as to whether a particular prostate cancer is indolent, and for who long it will remain that way. However, given the effects upon the quality of life, this intervention occurs too often. Below is an article which questions the common practice.
Prostate-Cancer Treatment Questioned
By KEITH J.
March 20, 2008; Page D5
Prostate-Cancer Treatment Questioned
By KEITH J.
March 20, 2008; Page D5
Hormone therapy, an aggressive treatment for prostate
cancer, may be overused, a new study suggests. Treatment used to reduce the size
of the prostate has been shown to improve survival in advanced cancers, but doctors have increasingly been giving hormone
therapy in less-severe cases.
The study, published in this week's New England
Journal of Medicine, charted the quality of life for 1,201 men and their partners after the men received three kinds of prostate-cancer
treatment: removal of the prostate; implantation of radioactive seeds; and radiation therapy in a laboratory. The prostate
is a gland that helps make semen. About a third of the patients who received
radiation therapy or radioactive seeds also took hormones, and those patients had more problems with energy and sexual function.
Doctors and patients made their own decisions about what treatments to take and weren't assigned to different groups by the
study, so the study's conclusions are more suggestive than definitive.
Martin Sanda, a urologist at Beth
Israel Deaconess Medical Center
in Boston, who led the study, said the findings would "throw a splashful of cold
water" on the practice of providing hormone therapy for less-severe cancers. "Doctors
or their patients should think twice if they're considering hormone therapy," Dr. Sanda said. "Most of the cancers that are
treated nowadays are not really that aggressive."
Treating prostate cancer is a balancing act. Aggressive
treatments and surgery can usually cure it -- more than 99% of patients now survive at least five years, up from 69% thirty
years ago. But too much treatment can make a patient needlessly miserable.
In the U.S.,
about one in six men will be diagnosed with prostate cancer over their lifetimes, according to the American Cancer Society.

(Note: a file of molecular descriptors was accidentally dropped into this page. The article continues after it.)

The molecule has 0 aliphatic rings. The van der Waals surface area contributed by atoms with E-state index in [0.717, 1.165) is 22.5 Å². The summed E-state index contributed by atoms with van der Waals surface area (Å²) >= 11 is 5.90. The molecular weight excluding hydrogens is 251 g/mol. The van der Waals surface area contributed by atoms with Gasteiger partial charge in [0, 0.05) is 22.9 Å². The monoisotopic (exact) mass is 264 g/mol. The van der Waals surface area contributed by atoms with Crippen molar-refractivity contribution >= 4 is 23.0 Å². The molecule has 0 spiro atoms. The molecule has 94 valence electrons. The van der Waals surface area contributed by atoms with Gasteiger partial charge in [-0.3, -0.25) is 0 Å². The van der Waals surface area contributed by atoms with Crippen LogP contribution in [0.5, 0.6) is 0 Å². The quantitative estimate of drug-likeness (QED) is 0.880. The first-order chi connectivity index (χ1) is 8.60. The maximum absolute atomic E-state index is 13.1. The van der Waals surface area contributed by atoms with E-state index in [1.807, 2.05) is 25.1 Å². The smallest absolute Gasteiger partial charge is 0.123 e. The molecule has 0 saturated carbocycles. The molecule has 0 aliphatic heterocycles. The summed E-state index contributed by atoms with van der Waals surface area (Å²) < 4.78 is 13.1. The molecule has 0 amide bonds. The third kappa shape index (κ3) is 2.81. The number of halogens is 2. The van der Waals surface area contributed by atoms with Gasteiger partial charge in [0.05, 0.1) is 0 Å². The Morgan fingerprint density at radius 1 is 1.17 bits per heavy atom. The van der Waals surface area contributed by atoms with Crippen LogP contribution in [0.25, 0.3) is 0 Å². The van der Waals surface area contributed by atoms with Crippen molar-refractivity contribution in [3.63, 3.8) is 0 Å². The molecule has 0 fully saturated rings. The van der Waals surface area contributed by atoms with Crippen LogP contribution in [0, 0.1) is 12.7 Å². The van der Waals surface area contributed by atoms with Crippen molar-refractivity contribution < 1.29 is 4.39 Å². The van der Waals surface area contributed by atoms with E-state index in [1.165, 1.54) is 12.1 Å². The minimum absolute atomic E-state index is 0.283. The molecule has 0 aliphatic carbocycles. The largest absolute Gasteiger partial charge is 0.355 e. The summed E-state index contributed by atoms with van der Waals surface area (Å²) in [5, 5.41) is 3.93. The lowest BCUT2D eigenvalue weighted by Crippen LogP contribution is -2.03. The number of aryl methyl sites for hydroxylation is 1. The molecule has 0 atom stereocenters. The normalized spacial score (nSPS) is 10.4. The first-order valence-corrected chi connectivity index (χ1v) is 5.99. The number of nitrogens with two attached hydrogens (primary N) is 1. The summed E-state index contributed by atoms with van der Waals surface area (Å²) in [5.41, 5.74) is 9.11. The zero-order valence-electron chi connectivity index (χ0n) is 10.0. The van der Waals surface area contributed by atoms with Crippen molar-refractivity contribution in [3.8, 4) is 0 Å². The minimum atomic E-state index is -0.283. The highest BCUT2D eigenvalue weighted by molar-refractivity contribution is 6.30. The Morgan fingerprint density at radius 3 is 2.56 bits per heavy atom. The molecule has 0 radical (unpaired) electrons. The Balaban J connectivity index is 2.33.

Among men, it is the most common cancer and the No. 2 killer, behind lung cancer. This year, that will be about 186,000 diagnoses
and 28,700 deaths in the U.S., the society estimates.
(New England Journal of Medicine, volume 358:1250-1261, March 20, 2008, Number 12. http://content.nejm.org/cgi/content/abstract/358/12/1250
Quality of Life and Satisfaction with Outcome among Prostate-Cancer Survivors
Martin G. Sanda, M.D., Rodney L. Dunn, M.S., Jeff Michalski, M.D., Howard M. Sandler, M.D.,
Laurel Northouse, R.N., Ph.D., Larry Hembroff, Ph.D., Xihong Lin, Ph.D., Thomas K. Greenfield, Ph.D., Mark S. Litwin, M.D.,
M.P.H., Christopher S. Saigal, M.D., M.P.H., Arul Mahadevan, M.D., Eric Klein, M.D., Adam Kibel, M.D., Louis L. Pisters, M.D.,
Deborah Kuban, M.D., Irving Kaplan, M.D., David Wood, M.D., Jay Ciezki, M.D., Nikhil Shah, D.O., and John T. Wei, M.D
We sought to identify determinants of health-related quality of life after primary treatment of prostate cancer
and to measure the effects of such determinants on satisfaction with the outcome of treatment in patients
and their spouses or partners.
We prospectively measured outcomes reported by 1201 patients and 625 spouses or partners at multiple centers before
and after radical prostatectomy, brachytherapy, or external-beam radiotherapy. We evaluated factors that
were associated with changes in quality of life within study groups and determined the effects on satisfaction
with the treatment outcome.
Adjuvant hormone blocking therapy was associated with worse outcomes across multiple quality-of-life domains among
patients receiving brachytherapy or radiotherapy. Patients in the brachytherapy group reported having
long-lasting urinary irritation, bowel and sexual symptoms, and transient problems with vitality or hormonal
function. Adverse effects of prostatectomy on sexual function were mitigated by nerve-sparing procedures. After
prostatectomy, urinary incontinence was observed, but urinary irritation and obstruction improved, particularly
in patients with large prostates. No treatment-related deaths occurred; serious adverse events were
rare. Treatment-related symptoms were exacerbated by obesity, a large prostate
size, a high prostate-specific antigen score, and older age. Black patients reported lower satisfaction with
the degree of overall treatment outcomes. Changes in quality of life
were significantly associated with the degree of outcome satisfaction among patients and their spouses or partners.
Each prostate-cancer treatment was associated with a distinct pattern of change in quality-of-life domains related
to urinary, sexual, bowel, and hormonal function. These changes influenced satisfaction with treatment outcomes
among patients and their spouses or partners.
There are patterns to care. One is to over
prescribe: it is the safe things. Doctors
are not sued for giving standard treatment. If a conditions progresses, most
people will think it is because of the medication withheld. Thus even when the
treatment has a profound effect upon the quality of life, most physicians will nevertheless prescribe that drug. One particular one is for the prevention of epileptic seizures. Others
are chemo therapy for cancers
Other reasons for medicating include financial gain through the need to monitor the physician,
and assorted social pressures exerted by other physicians and drug salesmen. Moreover
it is quicker to write a script then explain why not.